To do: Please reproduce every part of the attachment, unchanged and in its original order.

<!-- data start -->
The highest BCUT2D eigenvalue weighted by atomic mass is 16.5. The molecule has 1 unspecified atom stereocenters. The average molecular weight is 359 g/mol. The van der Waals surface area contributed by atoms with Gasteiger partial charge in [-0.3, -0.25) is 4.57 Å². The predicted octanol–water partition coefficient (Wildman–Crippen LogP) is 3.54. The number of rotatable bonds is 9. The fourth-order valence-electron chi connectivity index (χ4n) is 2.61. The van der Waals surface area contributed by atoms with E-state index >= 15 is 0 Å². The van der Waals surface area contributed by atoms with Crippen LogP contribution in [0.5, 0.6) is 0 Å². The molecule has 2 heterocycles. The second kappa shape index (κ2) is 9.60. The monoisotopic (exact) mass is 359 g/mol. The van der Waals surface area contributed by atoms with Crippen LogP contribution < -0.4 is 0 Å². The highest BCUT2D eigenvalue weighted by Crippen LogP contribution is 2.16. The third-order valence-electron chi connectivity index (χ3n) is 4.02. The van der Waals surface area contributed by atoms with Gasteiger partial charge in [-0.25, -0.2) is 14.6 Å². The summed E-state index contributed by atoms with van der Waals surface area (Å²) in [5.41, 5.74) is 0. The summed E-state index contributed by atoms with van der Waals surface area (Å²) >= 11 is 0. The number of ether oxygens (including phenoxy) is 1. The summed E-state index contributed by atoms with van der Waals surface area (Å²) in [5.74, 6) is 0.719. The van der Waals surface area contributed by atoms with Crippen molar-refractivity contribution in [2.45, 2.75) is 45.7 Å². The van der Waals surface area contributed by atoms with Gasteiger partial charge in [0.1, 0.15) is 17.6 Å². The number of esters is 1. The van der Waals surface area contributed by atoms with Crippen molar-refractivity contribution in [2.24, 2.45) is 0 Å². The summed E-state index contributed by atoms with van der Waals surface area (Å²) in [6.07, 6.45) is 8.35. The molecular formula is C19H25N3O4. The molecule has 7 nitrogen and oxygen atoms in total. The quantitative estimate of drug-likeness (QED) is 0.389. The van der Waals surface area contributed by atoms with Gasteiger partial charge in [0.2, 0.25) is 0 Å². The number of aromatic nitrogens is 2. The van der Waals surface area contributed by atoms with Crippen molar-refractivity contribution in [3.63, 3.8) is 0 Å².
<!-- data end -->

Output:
The highest BCUT2D eigenvalue weighted by atomic mass is 16.5. The molecule has 1 unspecified atom stereocenters. The average molecular weight is 359 g/mol. The van der Waals surface area contributed by atoms with Gasteiger partial charge in [-0.3, -0.25) is 4.57 Å². The predicted octanol–water partition coefficient (Wildman–Crippen LogP) is 3.54. The number of rotatable bonds is 9. The fourth-order valence-electron chi connectivity index (χ4n) is 2.61. The van der Waals surface area contributed by atoms with E-state index >= 15 is 0 Å². The van der Waals surface area contributed by atoms with Crippen LogP contribution in [0.5, 0.6) is 0 Å². The molecule has 2 heterocycles. The second kappa shape index (κ2) is 9.60. The monoisotopic (exact) mass is 359 g/mol. The van der Waals surface area contributed by atoms with Crippen LogP contribution < -0.4 is 0 Å². The highest BCUT2D eigenvalue weighted by Crippen LogP contribution is 2.16. The third-order valence-electron chi connectivity index (χ3n) is 4.02. The van der Waals surface area contributed by atoms with Gasteiger partial charge in [-0.25, -0.2) is 14.6 Å². The summed E-state index contributed by atoms with van der Waals surface area (Å²) in [5.41, 5.74) is 0. The summed E-state index contributed by atoms with van der Waals surface area (Å²) >= 11 is 0. The number of ether oxygens (including phenoxy) is 1. The summed E-state index contributed by atoms with van der Waals surface area (Å²) in [5.74, 6) is 0.719. The van der Waals surface area contributed by atoms with Crippen molar-refractivity contribution in [2.45, 2.75) is 45.7 Å². The van der Waals surface area contributed by atoms with Gasteiger partial charge in [0.1, 0.15) is 17.6 Å². The number of esters is 1. The van der Waals surface area contributed by atoms with Crippen molar-refractivity contribution in [2.24, 2.45) is 0 Å². The summed E-state index contributed by atoms with van der Waals surface area (Å²) in [6.07, 6.45) is 8.35. The molecular formula is C19H25N3O4. The molecule has 7 nitrogen and oxygen atoms in total. The quantitative estimate of drug-likeness (QED) is 0.389. The van der Waals surface area contributed by atoms with Gasteiger partial charge in [0.2, 0.25) is 0 Å². The number of aromatic nitrogens is 2. The van der Waals surface area contributed by atoms with Crippen molar-refractivity contribution in [3.63, 3.8) is 0 Å².